While hemp has been legalized in the US, the final decision when it comes to the production, distribution, and sale of hemp and hemp-related products has been left to the individual states. This has led to much confusion for farmers and companies that want to enter the hemp industry, and oftentimes, arrests and fines. But, all that is looking to change. The United States Department of Agriculture (USDA) has recently made the announcement that it has approved the hemp production plants for three states, namely, Tennessee, Minnesota, and Puerto Rico. The approval has been given under the US Domestic Hemp Production Program, which now brings the total number of plans that have been approved up to 53. The decision has been welcomed by all three states.
The USDA has been signing off on various hemp proposals on a rolling basis for nearly a year now and continues to receive and update plans from states and Indian tribes pertaining to the production of hemp.
The Minnesota Agriculture Commissioner Thom Petersen released a statement thanking the USDA for their hard work and their approval of the new federal hemp program. This is, without a doubt, a major step in the right direction despite there still being concerns over certain regulations issues that have been imposed on states which have to do with testing protocols. But, the representatives of all three states look forward to the continuing cooperation and dialogue with the USDA to ensure that growers and processors within their state are able to make the most of a fledgling hemp industry.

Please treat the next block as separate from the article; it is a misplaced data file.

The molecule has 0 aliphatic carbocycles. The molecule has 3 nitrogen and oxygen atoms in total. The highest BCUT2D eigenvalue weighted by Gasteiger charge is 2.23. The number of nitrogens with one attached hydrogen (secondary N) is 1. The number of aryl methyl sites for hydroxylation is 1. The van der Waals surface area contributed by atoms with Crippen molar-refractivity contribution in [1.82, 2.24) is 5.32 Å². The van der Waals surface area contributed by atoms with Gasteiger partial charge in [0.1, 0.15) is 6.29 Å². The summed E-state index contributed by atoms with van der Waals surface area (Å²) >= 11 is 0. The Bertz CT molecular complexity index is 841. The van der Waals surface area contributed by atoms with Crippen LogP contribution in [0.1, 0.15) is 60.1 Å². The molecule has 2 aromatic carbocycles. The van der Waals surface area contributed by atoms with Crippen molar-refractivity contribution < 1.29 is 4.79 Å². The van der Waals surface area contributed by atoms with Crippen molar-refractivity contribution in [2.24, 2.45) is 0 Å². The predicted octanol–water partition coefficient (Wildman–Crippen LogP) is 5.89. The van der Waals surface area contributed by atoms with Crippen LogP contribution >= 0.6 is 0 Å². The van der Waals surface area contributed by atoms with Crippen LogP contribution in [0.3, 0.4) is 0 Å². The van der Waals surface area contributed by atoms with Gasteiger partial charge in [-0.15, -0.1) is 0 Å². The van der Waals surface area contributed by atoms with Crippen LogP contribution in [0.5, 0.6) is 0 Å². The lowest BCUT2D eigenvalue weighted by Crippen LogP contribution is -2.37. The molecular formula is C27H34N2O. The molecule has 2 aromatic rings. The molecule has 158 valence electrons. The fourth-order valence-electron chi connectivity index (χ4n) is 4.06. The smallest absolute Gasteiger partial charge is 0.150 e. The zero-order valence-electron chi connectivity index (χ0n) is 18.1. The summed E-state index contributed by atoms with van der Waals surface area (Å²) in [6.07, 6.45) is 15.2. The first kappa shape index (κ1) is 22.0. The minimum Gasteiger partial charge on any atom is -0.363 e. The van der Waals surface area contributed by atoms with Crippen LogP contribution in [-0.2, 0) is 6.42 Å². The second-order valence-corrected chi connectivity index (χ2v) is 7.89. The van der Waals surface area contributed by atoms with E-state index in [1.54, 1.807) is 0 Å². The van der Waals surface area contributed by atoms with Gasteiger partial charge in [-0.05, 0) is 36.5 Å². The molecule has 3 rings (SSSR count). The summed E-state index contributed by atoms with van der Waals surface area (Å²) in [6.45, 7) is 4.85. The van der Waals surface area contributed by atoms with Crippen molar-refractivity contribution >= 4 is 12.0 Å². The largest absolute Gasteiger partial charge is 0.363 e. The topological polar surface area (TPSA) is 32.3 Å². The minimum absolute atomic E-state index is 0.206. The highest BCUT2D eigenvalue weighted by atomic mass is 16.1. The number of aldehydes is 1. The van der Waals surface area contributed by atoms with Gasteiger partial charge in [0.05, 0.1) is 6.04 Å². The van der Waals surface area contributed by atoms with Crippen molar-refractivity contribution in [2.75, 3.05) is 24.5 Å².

The USDA has been signing off on various hemp proposals on a rolling basis for nearly a year now and continues to receive and update plans from states and Indian tribes pertaining to the production of hemp. But, there are still some lawmakers and stakeholders in the hemp industry who have expressed their concerns over certain policies that have not been corrected that restrict growers and companies operating within the hemp industry in certain states.
The two major provisions that have been viewed by many in the hemp industry as being problematic have got to do with harsh testing and disposal requirements that the states must meet if they want to continue operating in the industry.
According to Agriculture Secretary Sonny Perdue, the Drug Enforcement Administration (DEA) has influenced certain rules and regulations since they were not pleased by the legalization of hemp. The Agriculture Improvement Act of 2018, more commonly known as the 2018 Farm Bill, had directed the USDA to create a regulatory oversight program that would regulate the production, distribution, sale, and use of hemp in various states.
This bill also included provisions for the USDA to approve the plans for hemp production that were submitted by states, including Indian tribes. The US Domestic Hemp Production Program was initiated by the USDA to provide plans for best practices and procedures that enable the production and distribution of hemp in various states so that these business owners and farmers can operate under compliance with federal laws.
–PuraPhy Staff Report
Photograph © Tony Webster